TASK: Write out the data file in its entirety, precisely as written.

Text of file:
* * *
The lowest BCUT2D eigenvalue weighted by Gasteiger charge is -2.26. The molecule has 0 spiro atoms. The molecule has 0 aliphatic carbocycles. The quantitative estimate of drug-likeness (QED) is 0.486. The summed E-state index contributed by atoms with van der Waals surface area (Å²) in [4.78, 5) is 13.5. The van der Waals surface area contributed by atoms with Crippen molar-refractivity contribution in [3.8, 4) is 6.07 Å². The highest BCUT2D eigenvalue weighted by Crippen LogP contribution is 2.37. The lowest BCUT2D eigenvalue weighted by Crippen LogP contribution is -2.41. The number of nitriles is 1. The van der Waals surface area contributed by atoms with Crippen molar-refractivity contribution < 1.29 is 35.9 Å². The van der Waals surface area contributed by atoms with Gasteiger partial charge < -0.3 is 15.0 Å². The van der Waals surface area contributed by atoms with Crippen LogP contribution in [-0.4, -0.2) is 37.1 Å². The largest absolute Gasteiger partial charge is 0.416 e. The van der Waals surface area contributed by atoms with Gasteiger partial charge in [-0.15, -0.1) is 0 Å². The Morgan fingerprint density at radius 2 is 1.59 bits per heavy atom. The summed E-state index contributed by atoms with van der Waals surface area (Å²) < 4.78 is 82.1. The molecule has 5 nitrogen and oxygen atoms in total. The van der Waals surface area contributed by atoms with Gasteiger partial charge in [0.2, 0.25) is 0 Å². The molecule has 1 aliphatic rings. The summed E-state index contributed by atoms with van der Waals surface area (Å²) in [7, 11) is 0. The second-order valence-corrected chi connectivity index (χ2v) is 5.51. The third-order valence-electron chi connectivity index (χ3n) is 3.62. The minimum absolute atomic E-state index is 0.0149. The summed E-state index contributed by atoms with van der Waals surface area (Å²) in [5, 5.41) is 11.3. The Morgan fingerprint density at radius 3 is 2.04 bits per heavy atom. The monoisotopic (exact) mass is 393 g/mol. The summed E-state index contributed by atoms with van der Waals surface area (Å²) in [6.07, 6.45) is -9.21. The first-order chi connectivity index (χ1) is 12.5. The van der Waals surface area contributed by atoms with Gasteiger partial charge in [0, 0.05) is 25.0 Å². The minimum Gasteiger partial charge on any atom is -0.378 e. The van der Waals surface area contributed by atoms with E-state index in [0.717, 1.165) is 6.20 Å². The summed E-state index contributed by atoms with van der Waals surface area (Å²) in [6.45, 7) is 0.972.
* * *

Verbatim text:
The lowest BCUT2D eigenvalue weighted by Gasteiger charge is -2.26. The molecule has 0 spiro atoms. The molecule has 0 aliphatic carbocycles. The quantitative estimate of drug-likeness (QED) is 0.486. The summed E-state index contributed by atoms with van der Waals surface area (Å²) in [4.78, 5) is 13.5. The van der Waals surface area contributed by atoms with Crippen molar-refractivity contribution in [3.8, 4) is 6.07 Å². The highest BCUT2D eigenvalue weighted by Crippen LogP contribution is 2.37. The lowest BCUT2D eigenvalue weighted by Crippen LogP contribution is -2.41. The number of nitriles is 1. The van der Waals surface area contributed by atoms with Crippen molar-refractivity contribution < 1.29 is 35.9 Å². The van der Waals surface area contributed by atoms with Gasteiger partial charge < -0.3 is 15.0 Å². The van der Waals surface area contributed by atoms with Crippen LogP contribution in [-0.4, -0.2) is 37.1 Å². The largest absolute Gasteiger partial charge is 0.416 e. The van der Waals surface area contributed by atoms with Gasteiger partial charge in [-0.15, -0.1) is 0 Å². The Morgan fingerprint density at radius 2 is 1.59 bits per heavy atom. The summed E-state index contributed by atoms with van der Waals surface area (Å²) < 4.78 is 82.1. The molecule has 5 nitrogen and oxygen atoms in total. The van der Waals surface area contributed by atoms with Gasteiger partial charge in [0.2, 0.25) is 0 Å². The molecule has 1 aliphatic rings. The summed E-state index contributed by atoms with van der Waals surface area (Å²) in [7, 11) is 0. The second-order valence-corrected chi connectivity index (χ2v) is 5.51. The third-order valence-electron chi connectivity index (χ3n) is 3.62. The minimum absolute atomic E-state index is 0.0149. The summed E-state index contributed by atoms with van der Waals surface area (Å²) in [5, 5.41) is 11.3. The Morgan fingerprint density at radius 3 is 2.04 bits per heavy atom. The monoisotopic (exact) mass is 393 g/mol. The summed E-state index contributed by atoms with van der Waals surface area (Å²) in [6.07, 6.45) is -9.21. The first-order chi connectivity index (χ1) is 12.5. The van der Waals surface area contributed by atoms with Gasteiger partial charge in [0, 0.05) is 25.0 Å². The minimum Gasteiger partial charge on any atom is -0.378 e. The van der Waals surface area contributed by atoms with E-state index in [0.717, 1.165) is 6.20 Å². The summed E-state index contributed by atoms with van der Waals surface area (Å²) in [6.45, 7) is 0.972.